Vocativ, a media group dedicated to monitoring and reporting on activities on the so-called “Deep Web”—the seedy, back alley-like parts of the Internet frequented by criminals and terrorist organizations—has a warning for Christian churches preparing for Christmas services this weekend.
In a report Thursday morning, it stated:
The Islamic State published the names and addresses of thousands of churches in the United States and called on its adherents to attack them during the holiday season, according to a message posted late-night Wednesday in the group’s “Secrets of Jihadis” social media group.
A user going by the name of “Abu Marya al-Iraqi” posted an Arabic-language message calling “for bloody celebrations in the Christian New Year” and announced the group’s plans to utilize its network of lone-wolf attackers to “turn the Christian New Year into a bloody horror movie.”
ISIS has, more frequently, turned to Telegram, a social media platform virtually untraceable by government intelligence services. The Vocativ report states the threats against U.S. churches was made through “multiple posts” to the platform, and included a “public directory of churches across all 50 states.”
Vocativ doesn’t publish details of such threats so as to prevent their spread to potential lone-wolf attackers who do not have Deep Web access. However, it also reported additional threats:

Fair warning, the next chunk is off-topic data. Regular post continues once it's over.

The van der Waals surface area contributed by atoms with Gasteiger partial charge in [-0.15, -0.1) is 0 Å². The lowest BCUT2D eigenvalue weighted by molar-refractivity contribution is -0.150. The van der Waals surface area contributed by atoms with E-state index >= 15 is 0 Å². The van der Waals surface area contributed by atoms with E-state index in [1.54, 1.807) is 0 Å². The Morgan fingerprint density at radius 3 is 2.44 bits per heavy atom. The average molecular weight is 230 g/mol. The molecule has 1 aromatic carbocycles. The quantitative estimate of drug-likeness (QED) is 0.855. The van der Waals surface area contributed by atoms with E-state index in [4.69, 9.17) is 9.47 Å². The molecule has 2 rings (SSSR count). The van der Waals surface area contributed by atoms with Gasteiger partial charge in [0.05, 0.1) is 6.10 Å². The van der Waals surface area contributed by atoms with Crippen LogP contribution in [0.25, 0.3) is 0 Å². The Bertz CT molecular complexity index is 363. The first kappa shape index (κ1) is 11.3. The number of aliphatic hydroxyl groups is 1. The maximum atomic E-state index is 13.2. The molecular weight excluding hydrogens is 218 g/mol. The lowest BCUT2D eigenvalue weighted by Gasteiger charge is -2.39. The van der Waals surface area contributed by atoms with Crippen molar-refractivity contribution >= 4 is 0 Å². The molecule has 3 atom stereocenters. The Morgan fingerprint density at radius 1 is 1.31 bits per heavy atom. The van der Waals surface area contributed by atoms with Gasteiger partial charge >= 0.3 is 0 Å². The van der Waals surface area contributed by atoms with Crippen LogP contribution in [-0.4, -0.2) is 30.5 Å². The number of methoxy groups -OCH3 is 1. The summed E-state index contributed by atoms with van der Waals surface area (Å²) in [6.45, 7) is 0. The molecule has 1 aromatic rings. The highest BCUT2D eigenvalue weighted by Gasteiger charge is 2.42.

In another group post, a member summoned “the sons of Islam” to target “churches, well-known hotels, crowded coffee shops, streets, markets and public places,” and shared a list of addresses in the United States as well as in Canada, France and the Netherlands.
ISIS claimed responsibility for this week’s Christmas market attack in Berlin that killed 12 and injured 48. The group said the assailant was a “soldier of the Islamic State,” who followed organizational orders “to target coalition countries.” The suspect was identified as Anis Amri, a Tunisian man in his 20s who reportedly had Salafi and jihadi connections in Tunisia and Germany. He is still the object of a massive manhunt in Germany.
Vocativ has previously reported on similar lists published by ISIS. It reminds its readers that a previously posted list of targeted law enforcement officials in the U.S. resulted in “no known attacks.”
The U.S. Department of Homeland Security had issued a warning to churches in mid-November but has not renewed or updated it since.